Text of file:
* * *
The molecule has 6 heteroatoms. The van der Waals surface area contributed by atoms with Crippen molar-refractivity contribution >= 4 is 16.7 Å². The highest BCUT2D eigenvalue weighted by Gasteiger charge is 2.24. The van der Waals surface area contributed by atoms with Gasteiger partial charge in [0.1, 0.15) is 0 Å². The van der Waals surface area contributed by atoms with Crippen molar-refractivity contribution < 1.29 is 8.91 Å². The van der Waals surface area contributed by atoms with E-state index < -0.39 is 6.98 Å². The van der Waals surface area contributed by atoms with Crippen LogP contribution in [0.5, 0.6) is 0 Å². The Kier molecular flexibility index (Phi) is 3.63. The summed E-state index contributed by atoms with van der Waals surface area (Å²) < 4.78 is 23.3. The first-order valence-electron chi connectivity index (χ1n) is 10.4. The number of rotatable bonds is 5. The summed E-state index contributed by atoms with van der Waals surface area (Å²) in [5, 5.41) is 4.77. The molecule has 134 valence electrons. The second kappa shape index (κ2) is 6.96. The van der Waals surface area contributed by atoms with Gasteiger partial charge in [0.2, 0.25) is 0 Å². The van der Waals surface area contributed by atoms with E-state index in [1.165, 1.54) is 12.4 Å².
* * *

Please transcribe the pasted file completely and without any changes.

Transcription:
The molecule has 6 heteroatoms. The van der Waals surface area contributed by atoms with Crippen molar-refractivity contribution >= 4 is 16.7 Å². The highest BCUT2D eigenvalue weighted by Gasteiger charge is 2.24. The van der Waals surface area contributed by atoms with Gasteiger partial charge in [0.1, 0.15) is 0 Å². The van der Waals surface area contributed by atoms with Crippen molar-refractivity contribution < 1.29 is 8.91 Å². The van der Waals surface area contributed by atoms with E-state index < -0.39 is 6.98 Å². The van der Waals surface area contributed by atoms with Crippen LogP contribution in [0.5, 0.6) is 0 Å². The Kier molecular flexibility index (Phi) is 3.63. The summed E-state index contributed by atoms with van der Waals surface area (Å²) < 4.78 is 23.3. The first-order valence-electron chi connectivity index (χ1n) is 10.4. The number of rotatable bonds is 5. The summed E-state index contributed by atoms with van der Waals surface area (Å²) in [5, 5.41) is 4.77. The molecule has 134 valence electrons. The second kappa shape index (κ2) is 6.96. The van der Waals surface area contributed by atoms with Gasteiger partial charge in [0.2, 0.25) is 0 Å². The van der Waals surface area contributed by atoms with E-state index in [1.165, 1.54) is 12.4 Å².